I look forward to working with our election officials and improving that partnership. One piece of that partnership is sharing knowledge and experience to find the best way to come together and contribute to this model of safety. Over the years, I’ve seen silos between election officials and law enforcement. Folks outside those silos may not understand the challenges and the responsibilities that come with the role. Both sides can benefit from a more full understanding and the way responsibilities vary between jurisdictions and states.
That requires education. That requires preparation. When you have an established relationship and an understanding of your common goals before an incident occurs, it’s much easier to find a solution.
Can you share some of your proudest accomplishments in your law enforcement experience where you feel you supported and advanced democracy?
I think probably my best example is through some of the work with the Maine legislature over the years on firearm policies, privacy, fusion center issues, and other policies. Those efforts bring together people with very disparate views from law enforcement, advocates, and the impacted communities. I’ve always found that getting those people around the table and having good open honest discussions allows us to achieve compromise. In the long run, we can achieve good policy with this approach in the state of Maine and across the country. It really comes down to that core of what our democratic democratic process should be all about.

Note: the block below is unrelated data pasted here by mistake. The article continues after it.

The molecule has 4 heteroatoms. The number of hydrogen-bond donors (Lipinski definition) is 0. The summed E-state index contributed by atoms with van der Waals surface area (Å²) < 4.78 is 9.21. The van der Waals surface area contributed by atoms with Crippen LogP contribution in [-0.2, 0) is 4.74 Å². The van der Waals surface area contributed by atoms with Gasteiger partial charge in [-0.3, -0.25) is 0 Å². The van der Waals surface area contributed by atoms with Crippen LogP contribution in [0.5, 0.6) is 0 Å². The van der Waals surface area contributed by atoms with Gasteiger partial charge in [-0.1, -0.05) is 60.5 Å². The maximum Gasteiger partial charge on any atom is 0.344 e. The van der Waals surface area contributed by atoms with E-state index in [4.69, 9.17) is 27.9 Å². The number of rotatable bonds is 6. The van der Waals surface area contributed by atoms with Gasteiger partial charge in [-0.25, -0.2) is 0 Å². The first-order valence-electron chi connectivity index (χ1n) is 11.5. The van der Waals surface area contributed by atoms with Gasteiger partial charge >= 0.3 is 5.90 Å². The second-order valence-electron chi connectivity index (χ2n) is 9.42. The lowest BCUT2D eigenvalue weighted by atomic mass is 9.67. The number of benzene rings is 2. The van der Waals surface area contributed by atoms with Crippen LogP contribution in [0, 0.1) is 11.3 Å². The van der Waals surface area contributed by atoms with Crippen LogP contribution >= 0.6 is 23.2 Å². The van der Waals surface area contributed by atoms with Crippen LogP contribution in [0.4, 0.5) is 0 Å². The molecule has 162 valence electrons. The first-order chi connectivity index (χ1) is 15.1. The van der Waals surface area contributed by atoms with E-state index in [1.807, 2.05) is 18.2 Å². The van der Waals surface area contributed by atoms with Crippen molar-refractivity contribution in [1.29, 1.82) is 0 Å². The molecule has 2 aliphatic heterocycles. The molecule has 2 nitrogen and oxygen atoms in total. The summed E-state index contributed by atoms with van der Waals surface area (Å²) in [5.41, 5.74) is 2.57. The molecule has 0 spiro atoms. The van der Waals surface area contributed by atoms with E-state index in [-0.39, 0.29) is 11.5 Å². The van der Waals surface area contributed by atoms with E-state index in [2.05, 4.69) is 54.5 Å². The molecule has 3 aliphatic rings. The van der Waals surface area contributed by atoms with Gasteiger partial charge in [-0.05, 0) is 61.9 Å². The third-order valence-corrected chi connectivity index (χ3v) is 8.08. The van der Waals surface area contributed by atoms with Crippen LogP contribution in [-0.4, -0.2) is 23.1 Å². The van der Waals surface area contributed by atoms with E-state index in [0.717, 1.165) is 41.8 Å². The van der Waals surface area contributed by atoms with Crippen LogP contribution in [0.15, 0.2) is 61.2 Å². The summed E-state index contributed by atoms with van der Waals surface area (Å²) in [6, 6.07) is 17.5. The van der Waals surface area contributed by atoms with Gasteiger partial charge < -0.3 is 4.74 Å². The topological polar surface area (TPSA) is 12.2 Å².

Do you have any other thoughts that you would like to share about National Police Week?
As we look at what law enforcement was designed to do, and you look at the best parts of what some amazing men and women do every day, we’re really talking about protecting democracy and people’s safety when engaging with the democratic process. I used to tell people that the best thing about being a police officer is that, ideally, you get to be the person that restores order and makes things better. It’s a little idealistic, but that’s really what it should be all about.
When it comes to our elections, we find ourselves in chaotic times. We need to fix it and that effort takes people who are willing to step up. That’s what police officers do — put themselves on the line for what matters. I don’t think that, years ago, any of us would have felt like an electoral venue is a place where we need to do that but unfortunately it is. We find ourselves in very strange times and law enforcement needs to step up and ensure that folks don’t feel intimidated, and don’t feel that they can’t express their views and vote openly and honestly.
Learn more about the Committee for Safe and Secure Elections here.
1 Source: Department of Homeland Security – Fusion Centers are state-owned and operated centers that serve as focal points in states and major urban areas for the receipt, analysis, gathering and sharing of threat-related information between State, Local, Tribal and Territorial (SLTT), federal and private sector partners.